Walk Shepherdess, Walk: A Sing-Along Book
Barrett Cobb-Illustrator and Performer
Dog Ear Publishing
Barrett Cobb’s childhood was filled with literature and songs. As a young child one tune stayed with her, almost as a lilting lullaby.
Eleanor Farjeon wrote both the words and melody which were first published in Nursery Rhymes of London Town in 1916 and adopted by the American Girl Scouts evolving the little tune into a folk song reflecting to the world a different time, place, and culture for most of the world.
As with most folk songs, throughout the years the song has been modified slightly with the tune and alternative words. This book focuses on the original version. The book is based on a basic three-versed four-lined poem. Some of the vocabulary could be difficult depending on the past experiences of the readers. The story was written with sheep wandering through the nearby hills and uses words, not always commonly spoken in today’s city culture. Some words need to be introduced such as shepherdess, ebony, ram, ewe, fleece, wether, and shan’t. The book explains that a wether is a lead sheep which could be compared to the game Follow-the-Leader. For many of us city people, this is a new word for most of us.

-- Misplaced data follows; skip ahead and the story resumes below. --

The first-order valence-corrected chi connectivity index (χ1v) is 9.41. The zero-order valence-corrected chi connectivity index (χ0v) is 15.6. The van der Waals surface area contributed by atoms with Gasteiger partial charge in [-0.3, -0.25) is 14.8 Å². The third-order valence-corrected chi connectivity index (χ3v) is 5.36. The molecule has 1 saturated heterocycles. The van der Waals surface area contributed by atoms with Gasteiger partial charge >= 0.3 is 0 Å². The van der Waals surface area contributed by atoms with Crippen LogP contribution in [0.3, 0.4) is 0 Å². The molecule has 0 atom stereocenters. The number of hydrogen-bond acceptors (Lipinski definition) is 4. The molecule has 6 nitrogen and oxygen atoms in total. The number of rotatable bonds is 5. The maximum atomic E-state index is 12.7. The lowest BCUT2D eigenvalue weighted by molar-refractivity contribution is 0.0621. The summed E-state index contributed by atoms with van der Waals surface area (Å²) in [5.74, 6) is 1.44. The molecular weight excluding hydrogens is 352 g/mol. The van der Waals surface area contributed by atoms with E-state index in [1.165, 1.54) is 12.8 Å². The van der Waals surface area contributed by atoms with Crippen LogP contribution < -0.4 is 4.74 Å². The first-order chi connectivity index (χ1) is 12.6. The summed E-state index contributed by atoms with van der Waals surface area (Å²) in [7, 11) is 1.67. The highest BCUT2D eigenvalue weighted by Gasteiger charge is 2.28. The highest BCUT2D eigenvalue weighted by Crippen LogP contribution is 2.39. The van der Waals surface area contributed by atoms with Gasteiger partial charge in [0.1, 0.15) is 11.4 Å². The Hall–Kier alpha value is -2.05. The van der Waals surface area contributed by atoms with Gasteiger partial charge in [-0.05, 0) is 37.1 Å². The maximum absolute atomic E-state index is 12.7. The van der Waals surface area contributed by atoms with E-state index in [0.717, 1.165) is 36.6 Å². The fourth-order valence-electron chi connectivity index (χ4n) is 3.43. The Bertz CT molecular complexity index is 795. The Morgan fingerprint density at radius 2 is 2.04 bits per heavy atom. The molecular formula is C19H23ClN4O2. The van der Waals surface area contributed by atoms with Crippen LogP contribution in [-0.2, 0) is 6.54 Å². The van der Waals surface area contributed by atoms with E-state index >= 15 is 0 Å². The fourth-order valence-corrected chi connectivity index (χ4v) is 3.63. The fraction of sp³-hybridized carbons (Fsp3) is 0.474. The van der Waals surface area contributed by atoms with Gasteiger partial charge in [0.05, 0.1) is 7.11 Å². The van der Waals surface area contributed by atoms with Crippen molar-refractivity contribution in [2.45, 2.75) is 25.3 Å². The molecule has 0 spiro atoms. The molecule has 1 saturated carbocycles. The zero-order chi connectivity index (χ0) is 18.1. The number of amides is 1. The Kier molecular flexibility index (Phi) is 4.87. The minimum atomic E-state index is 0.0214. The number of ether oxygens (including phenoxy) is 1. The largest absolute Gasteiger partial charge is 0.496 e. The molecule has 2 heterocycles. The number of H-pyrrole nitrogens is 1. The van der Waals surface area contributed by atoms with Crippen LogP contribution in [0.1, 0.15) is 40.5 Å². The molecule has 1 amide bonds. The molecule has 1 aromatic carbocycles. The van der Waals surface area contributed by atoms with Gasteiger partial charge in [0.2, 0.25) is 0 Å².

The music is beautifully performed by the author, Barrett Cobb and can be downloaded through the website listed in the book. The melody is an easy tune which quickly can be a haunting selection, staying with you for days. The simplistic tune is sung by Barrett, who has a beautiful, well-trained voice adding accompaniment harmonies, flute and piano into a memorable performance.
Twelve gorgeous watercolor paintings perfectly parallel the story in poem form as the story progressing reinforcing the poetic story. For young children, matching the text to the illustrations is so important with understanding the story and this book exemplifies this relationship.
After a few readings, it is easy for a young prereader or early reader to sing the melody as the pages are turned with the pictures reinforcing the words.
At the conclusion of the tale, a narrative explaining the poem assists in further demonstrating the theme being jealousy and how to appropriately recognize and turn this into a positive life lesson.
Barrett Cobb is a painter, singer, flutist and now a visual storyteller turning a childhood folk song is an enchanting life lesson for everyone.